• It’s completely selfish. Completely for you (at the early stages at least). Make a list of all the things in your life you have to do. Cleaning the toilet. Ironing. Going to work. Filling in a tax return. Clearing up dog sick (I’ve done his four times today because someone fed the dogs roast potatoes). You get the idea. But writing your novel – that’s proper you time.
  • You can let your imagination run wild. You can say things, do things, write things that you could never say or do in real life.
  • You’ll have achieved something. Something tangible. I’ve known lots of people who say they’re going to write a book. I worked with a man once who’d had the same book going for twenty years. He’s still not got round to finishing it. If you can find the self-discipline to make time, to knuckle down and write a whole novel, that’s a real achievement. You’ll have done something pretty amazing.
  • You’ll become part of a lovely writing community full of supportive readers and writers and bloggers who will give up their time to help you and offer advice, just because they love reading and writing as much as you do.

Have I convinced you? Are you raring to go? Great, then I hope you’ll enjoy next week’s blog post – Writing a novel: Preparation for Plotters and Pantsters.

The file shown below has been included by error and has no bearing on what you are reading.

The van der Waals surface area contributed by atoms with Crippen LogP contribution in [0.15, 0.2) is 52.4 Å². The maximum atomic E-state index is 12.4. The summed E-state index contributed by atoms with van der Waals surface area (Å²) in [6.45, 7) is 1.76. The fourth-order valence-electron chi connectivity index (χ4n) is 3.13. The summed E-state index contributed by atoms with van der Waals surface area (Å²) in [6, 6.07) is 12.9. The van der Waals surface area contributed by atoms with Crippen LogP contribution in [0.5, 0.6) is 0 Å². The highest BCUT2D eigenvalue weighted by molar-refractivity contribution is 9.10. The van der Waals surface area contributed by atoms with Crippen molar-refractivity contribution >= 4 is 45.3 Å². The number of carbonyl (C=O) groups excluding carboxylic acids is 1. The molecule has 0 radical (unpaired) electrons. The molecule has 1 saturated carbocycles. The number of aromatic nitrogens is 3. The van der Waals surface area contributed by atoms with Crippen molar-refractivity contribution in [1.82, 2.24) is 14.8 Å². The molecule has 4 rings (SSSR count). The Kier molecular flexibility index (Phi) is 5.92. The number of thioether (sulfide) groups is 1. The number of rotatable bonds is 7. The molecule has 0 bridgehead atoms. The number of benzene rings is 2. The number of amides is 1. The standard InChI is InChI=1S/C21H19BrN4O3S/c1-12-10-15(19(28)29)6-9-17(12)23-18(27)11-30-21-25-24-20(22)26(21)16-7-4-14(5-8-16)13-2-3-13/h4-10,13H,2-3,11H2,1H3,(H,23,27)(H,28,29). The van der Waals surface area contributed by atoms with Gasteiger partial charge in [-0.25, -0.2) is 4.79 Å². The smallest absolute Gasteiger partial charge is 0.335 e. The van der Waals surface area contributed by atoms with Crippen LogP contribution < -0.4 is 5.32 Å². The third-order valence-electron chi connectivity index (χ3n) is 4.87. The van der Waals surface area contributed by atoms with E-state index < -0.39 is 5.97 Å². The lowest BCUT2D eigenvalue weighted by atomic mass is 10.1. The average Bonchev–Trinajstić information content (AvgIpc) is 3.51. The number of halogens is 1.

sponge bob writing happy gif

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22 comments

  1. It’s funny, after I’d written my first one (22 years ago) I sat back and thought, wow, I wrote a novel, and all my friends went, wow, you wrote a novel… 18-20 (I can never remember the exact number) of the damn things later I forget that yes, it IS something of an achievement. But I no longer think of it in those terms, it’s just what I do. I don’t even enjoy 50% of it (the bits when I can’t think of a way to make the plot work feasibly, when the first draft is like wading through treacle, when I go through the arguments the final read through entails – I love him really…), but I just feel flat and empty and a bit irritable when I’m not doing it. Luverly post!